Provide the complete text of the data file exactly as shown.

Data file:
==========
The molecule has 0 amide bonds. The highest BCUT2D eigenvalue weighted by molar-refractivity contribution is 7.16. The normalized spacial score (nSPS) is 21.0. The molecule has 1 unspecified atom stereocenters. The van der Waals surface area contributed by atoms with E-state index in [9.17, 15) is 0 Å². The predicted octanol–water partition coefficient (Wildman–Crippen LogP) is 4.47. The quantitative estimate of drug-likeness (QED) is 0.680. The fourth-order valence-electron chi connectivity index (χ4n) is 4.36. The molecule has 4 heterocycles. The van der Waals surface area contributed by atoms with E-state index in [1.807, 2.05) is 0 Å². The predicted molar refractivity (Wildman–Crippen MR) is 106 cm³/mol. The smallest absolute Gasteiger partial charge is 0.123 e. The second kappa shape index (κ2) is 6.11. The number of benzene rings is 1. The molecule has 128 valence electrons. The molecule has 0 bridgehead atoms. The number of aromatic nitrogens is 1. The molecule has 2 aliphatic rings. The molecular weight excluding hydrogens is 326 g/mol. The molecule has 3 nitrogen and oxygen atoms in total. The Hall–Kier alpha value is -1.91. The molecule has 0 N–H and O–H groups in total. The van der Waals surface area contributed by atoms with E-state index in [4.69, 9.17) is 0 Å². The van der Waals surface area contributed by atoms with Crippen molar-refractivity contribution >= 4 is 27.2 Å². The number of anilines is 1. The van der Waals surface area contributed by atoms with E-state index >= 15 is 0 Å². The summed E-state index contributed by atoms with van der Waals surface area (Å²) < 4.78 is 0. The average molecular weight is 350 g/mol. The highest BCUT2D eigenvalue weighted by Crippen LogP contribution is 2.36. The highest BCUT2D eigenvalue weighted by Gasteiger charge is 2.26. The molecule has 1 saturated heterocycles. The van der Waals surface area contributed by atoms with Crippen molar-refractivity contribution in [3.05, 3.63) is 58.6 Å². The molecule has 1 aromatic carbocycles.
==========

The molecule has 0 amide bonds. The highest BCUT2D eigenvalue weighted by molar-refractivity contribution is 7.16. The normalized spacial score (nSPS) is 21.0. The molecule has 1 unspecified atom stereocenters. The van der Waals surface area contributed by atoms with E-state index in [9.17, 15) is 0 Å². The predicted octanol–water partition coefficient (Wildman–Crippen LogP) is 4.47. The quantitative estimate of drug-likeness (QED) is 0.680. The fourth-order valence-electron chi connectivity index (χ4n) is 4.36. The molecule has 4 heterocycles. The van der Waals surface area contributed by atoms with E-state index in [1.807, 2.05) is 0 Å². The predicted molar refractivity (Wildman–Crippen MR) is 106 cm³/mol. The smallest absolute Gasteiger partial charge is 0.123 e. The second kappa shape index (κ2) is 6.11. The number of benzene rings is 1. The molecule has 128 valence electrons. The molecule has 0 bridgehead atoms. The number of aromatic nitrogens is 1. The molecule has 2 aliphatic rings. The molecular weight excluding hydrogens is 326 g/mol. The molecule has 3 nitrogen and oxygen atoms in total. The Hall–Kier alpha value is -1.91. The molecule has 0 N–H and O–H groups in total. The van der Waals surface area contributed by atoms with E-state index in [4.69, 9.17) is 0 Å². The van der Waals surface area contributed by atoms with Crippen molar-refractivity contribution >= 4 is 27.2 Å². The number of anilines is 1. The van der Waals surface area contributed by atoms with E-state index >= 15 is 0 Å². The summed E-state index contributed by atoms with van der Waals surface area (Å²) < 4.78 is 0. The average molecular weight is 350 g/mol. The highest BCUT2D eigenvalue weighted by Crippen LogP contribution is 2.36. The highest BCUT2D eigenvalue weighted by Gasteiger charge is 2.26. The molecule has 1 saturated heterocycles. The van der Waals surface area contributed by atoms with Crippen molar-refractivity contribution in [3.05, 3.63) is 58.6 Å². The molecule has 1 aromatic carbocycles.